verb (used without object), noun

Related formsun·smoul·der·ing, adjectiveun·smoul·der·ing·ly, adverb


or smoul·der


verb (used without object)

to burn without flame; undergo slow or suppressed combustion.
to exist or continue in a suppressed state or without outward demonstration: Hatred smoldered beneath a polite surface.
to display repressed feelings, as of indignation, anger, or the like: to smolder with rage.


dense smoke resulting from slow or suppressed combustion.
a smoldering fire.

Origin of smolder

1275–1325; (noun) Middle English smolder smoky vapor, dissimilated variant of smorther smother; (v.) Middle English (as present participle smolderende), derivative of the noun
Related formsun·smol·der·ing, adjective Unabridged Based on the Random House Unabridged Dictionary, © Random House, Inc. 2019

Related Words for smoulder

blaze, boil, rage, desire, lust, yearn, tingle, seethe, simmer, bristle, fume, smoulder

Examples from the Web for smoulder

Historical Examples of smoulder

  • Dry and worm-eaten, a spark upon them became a smoulder, and a smoulder a blaze.

    The White Company

    Arthur Conan Doyle

  • Any or all of these emotions might have lain beneath the smoulder in her eyes.

    The Leopard Woman

    Stewart Edward White

  • By this time the clothes of both lads had begun to smoulder.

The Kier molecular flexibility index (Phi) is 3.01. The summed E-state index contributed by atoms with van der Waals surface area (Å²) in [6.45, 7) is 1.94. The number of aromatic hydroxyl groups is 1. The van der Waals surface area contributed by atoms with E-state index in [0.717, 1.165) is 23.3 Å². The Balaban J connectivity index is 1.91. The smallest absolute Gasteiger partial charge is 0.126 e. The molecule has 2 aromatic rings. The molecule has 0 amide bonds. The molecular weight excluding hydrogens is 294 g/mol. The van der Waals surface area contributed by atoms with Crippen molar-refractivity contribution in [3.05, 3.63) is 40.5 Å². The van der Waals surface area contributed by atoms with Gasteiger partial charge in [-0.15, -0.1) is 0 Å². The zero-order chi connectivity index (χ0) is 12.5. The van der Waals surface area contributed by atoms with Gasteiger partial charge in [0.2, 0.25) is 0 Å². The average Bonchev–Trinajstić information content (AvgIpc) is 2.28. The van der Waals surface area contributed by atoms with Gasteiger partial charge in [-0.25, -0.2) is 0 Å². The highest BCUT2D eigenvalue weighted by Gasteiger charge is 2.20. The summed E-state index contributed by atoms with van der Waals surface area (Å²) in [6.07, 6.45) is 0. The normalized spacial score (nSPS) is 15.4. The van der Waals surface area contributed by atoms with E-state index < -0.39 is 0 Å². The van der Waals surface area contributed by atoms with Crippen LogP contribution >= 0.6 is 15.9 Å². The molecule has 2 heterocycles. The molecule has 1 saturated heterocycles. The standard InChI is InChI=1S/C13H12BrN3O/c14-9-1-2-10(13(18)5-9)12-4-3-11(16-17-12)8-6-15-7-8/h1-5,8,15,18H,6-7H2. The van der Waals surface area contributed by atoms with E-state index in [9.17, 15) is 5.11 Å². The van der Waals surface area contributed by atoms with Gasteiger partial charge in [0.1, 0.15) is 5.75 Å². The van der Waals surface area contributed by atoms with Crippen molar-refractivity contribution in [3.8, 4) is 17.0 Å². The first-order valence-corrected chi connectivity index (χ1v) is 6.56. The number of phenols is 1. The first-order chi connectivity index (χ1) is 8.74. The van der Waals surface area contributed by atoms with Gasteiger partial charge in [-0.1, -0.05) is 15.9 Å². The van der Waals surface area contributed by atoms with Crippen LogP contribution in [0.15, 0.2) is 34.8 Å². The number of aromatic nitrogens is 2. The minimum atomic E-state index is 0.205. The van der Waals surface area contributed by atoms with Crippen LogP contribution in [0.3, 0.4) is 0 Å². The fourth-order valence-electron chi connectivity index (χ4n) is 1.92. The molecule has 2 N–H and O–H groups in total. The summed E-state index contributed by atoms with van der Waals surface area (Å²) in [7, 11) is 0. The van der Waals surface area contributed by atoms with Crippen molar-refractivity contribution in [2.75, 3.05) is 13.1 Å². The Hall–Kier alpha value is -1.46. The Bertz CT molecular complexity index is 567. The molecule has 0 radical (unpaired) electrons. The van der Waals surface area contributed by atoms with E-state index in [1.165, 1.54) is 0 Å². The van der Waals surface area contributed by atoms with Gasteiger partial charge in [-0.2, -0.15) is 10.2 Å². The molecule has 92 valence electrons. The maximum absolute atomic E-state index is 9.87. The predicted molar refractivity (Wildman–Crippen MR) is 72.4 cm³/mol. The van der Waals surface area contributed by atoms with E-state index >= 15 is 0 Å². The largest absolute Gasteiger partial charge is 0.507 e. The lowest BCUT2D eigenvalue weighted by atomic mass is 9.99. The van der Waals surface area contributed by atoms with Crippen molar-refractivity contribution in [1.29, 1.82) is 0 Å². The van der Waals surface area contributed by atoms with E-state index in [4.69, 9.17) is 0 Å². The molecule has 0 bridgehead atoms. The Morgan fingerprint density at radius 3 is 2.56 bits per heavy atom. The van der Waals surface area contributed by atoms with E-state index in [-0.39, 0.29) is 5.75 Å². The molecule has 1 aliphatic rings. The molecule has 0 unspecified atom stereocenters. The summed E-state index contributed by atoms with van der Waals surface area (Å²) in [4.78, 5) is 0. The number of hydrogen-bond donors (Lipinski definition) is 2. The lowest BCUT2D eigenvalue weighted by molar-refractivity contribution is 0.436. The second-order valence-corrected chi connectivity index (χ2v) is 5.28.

• In a moment he had smothered the smoulder, and was beating off the sparks with his ruler.

    Little Aliens

    Myra Kelly

  • My hope was to keep them in, to let them smoulder in their own ashes.


    Johann Wolfgang Von Goethe

British Dictionary definitions for smoulder


US smolder

verb (intr)

to burn slowly without flame, usually emitting smoke
(esp of anger, etc) to exist in a suppressed or half-suppressed state
to have strong repressed or half repressed feelings, esp anger


dense smoke, as from a smouldering fire
a smouldering fire

Word Origin for smoulder

C14: from smolder (n), of obscure origin


verb, noun

the US spelling of smoulder
Collins English Dictionary - Complete & Unabridged 2012 Digital Edition © William Collins Sons & Co. Ltd. 1979, 1986 © HarperCollins Publishers 1998, 2000, 2003, 2005, 2006, 2007, 2009, 2012

Word Origin and History for smoulder

see smolder. Related: Smouldered; smouldering; smoulderingly.



c.1300 (implied in smoldering), "to smother, suffocate," related to Middle Dutch smolen, Low German smelen, Flemish smoel "hot," from Proto-Germanic *smel-, *smul-. The intransitive meaning "burn and smoke without flame" is first recorded 1520s, fell from use 17c. (though smoldering persisted in poetry) and was revived 19c. Figurative sense "exist in a suppressed state; burn inwardly" is from 1810. Related: Smouldered; smolderingly. Middle English also had a noun smolder meaning "smoky vapor, a stifling smoke."

Online Etymology Dictionary, © 2010 Douglas Harper